Nevertheless, unfortunately (and ironically), the very difficulty of sorting these things out means that sexually explicit material in the novel will make it inaccessible to some of those who could benefit most by reading it. In an important scene in the novel, Brendan cries out in distress and anger that sex between him and Micah came "too soon! How could you not have known it was too soon?" And I wonder if the same isn't true of the sex in the novel. Not everyone will be ready for it. Perhaps Alan will someday feel it worth telling a story that explores these same themes in a way that can be accessed by devout Mormon family members or friends, or gay men or lesbians who need to explore these issues more gently, and with more diligent exploration of what it means to find faith (and not just grasp ineffectually at it). If anyone could do it well, Alan Michael Williams could.


Coming soon: a review of Jonathan Langford's No Going Back.

Monday, October 4, 2010

Why Would God Do This to Me?

I realize a lot of folks are angry or discouraged by Elder Packer's words in General Conference. But I'm not. I'm actually encouraged.

When Elder Packer denied that homosexuality could possibly be inborn, and rhetorically posed the question, "Why would our Heavenly Father do that to anyone?" he was asking the same question I and countless other gay folks have asked ourselves.

And the reason we asked ourselves such a question is because our experience of our sexual orientation as some fundamental, inherent aspect of our beings prompted us to ask it. Because our efforts to stamp this aspect of ourselves out, to deny it, to run away from it, or to "pray it away" simply and utterly failed, no matter how much faith we exercised and no matter how urgent our desire to be straight. Yes, this is an existential problem. It is very much about who we are, what our natures are. That is why the problem of gay suicide is very much connected to this issue. To be or not to be, that is the question. Gay suicide is the urgency of our desire to be something we are not crashing up against the reality of what we are. And out of the pain of the conflict, if we somehow survive it, comes that anguished question: "Why, God, would you do this to me?"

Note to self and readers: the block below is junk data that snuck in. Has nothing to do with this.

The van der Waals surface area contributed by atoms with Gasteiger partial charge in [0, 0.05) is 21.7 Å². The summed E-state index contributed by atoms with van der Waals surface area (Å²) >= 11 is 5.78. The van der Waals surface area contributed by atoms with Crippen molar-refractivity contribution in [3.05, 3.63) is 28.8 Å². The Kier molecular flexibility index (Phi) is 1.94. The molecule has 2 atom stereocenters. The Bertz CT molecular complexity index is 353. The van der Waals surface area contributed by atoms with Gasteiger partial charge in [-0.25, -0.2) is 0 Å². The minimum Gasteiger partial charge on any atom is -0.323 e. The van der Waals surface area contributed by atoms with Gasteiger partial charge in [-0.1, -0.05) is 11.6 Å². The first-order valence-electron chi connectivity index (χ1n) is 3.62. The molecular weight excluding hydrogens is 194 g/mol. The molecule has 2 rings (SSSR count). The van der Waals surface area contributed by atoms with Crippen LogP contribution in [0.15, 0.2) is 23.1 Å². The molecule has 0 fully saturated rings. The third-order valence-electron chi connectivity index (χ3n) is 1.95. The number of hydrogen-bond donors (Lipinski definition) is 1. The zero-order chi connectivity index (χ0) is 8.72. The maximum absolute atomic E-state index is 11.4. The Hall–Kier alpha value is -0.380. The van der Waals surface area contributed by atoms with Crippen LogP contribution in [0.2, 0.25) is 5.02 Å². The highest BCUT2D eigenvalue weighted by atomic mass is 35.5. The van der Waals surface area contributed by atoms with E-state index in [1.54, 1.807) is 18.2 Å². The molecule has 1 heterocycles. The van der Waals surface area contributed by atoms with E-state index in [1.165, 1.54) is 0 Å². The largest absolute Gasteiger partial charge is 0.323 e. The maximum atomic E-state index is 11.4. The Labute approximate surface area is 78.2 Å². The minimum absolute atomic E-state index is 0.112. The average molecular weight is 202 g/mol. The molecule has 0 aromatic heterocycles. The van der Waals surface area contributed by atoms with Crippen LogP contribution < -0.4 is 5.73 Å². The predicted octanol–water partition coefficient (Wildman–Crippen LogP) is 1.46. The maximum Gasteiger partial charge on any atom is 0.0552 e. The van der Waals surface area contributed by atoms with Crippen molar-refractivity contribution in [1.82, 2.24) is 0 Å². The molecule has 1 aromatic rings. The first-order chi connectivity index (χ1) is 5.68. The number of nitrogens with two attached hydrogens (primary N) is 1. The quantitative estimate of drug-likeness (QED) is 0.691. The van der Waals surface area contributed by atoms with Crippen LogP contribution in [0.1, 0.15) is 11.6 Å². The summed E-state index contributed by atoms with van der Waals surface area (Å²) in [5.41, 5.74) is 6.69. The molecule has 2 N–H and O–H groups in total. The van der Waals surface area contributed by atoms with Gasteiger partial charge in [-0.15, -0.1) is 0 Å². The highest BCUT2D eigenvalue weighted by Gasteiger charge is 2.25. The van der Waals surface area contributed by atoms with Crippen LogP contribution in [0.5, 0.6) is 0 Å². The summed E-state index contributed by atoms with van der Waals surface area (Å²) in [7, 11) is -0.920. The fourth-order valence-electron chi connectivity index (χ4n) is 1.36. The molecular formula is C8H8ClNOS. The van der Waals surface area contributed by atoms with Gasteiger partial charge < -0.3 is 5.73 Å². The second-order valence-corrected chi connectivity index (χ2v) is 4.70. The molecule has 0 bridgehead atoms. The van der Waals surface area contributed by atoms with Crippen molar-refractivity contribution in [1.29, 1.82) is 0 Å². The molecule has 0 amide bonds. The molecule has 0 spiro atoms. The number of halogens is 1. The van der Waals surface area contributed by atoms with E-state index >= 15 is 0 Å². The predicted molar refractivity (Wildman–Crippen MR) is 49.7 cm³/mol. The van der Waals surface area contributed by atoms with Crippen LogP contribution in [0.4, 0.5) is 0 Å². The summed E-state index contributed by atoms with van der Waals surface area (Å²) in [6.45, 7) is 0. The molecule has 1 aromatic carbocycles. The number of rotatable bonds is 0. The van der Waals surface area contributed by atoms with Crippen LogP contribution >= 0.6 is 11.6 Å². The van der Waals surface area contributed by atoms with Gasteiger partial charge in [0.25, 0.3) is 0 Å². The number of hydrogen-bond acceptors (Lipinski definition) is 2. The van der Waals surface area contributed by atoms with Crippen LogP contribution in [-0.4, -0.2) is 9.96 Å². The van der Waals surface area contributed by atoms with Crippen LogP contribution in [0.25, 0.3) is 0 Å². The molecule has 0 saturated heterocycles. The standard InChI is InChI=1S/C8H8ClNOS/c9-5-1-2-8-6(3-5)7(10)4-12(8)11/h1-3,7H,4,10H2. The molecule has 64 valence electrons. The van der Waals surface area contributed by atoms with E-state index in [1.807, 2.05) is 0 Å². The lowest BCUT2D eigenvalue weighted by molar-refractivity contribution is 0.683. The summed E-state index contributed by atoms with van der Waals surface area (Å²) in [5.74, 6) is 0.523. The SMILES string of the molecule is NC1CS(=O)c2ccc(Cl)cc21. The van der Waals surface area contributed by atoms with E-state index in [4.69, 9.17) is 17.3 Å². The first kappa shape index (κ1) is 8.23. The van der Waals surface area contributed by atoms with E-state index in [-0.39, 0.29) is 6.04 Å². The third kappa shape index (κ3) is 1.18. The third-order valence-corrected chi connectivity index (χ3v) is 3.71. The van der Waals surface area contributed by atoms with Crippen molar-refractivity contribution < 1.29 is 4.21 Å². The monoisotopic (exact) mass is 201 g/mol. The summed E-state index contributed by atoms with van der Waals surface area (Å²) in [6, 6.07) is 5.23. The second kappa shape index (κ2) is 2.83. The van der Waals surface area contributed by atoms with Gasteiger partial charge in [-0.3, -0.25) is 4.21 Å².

We can try to deny the data, but the data is there. The lives, the experiences, the struggles, the truth is all there, bigger than the denials.

So Elder Packer's speech is comforting to me. When he asks, "Why would our Heavenly Father do that to anyone?" he is asking the right question.

Friday, October 1, 2010

New Collection of Essays on Being Gay and Mormon

My writing partner, Jim Smith, has been prodding me to put together a collection of my favorite essays and publish them in an e-book format. I finally gave in to his cajoling, and have done just that.

This collection includes papers I've published in Sunstone and Dialogue and that I've presented at the Sunstone Symposium in Salt Lake, in addition to my favorite blog posts.

Since it's been released exclusively in an e-book format, if you're interested in buying it you'll need to either own a Kindle, or download the Kindle software to your computer or i-Pad, etc. But then, in the e-book format you'll pay $3.99 instead of the twenty bucks or so you need to shell out if you want my other book in paperback or hardcover format.

Let me know what you think, especially if you like it!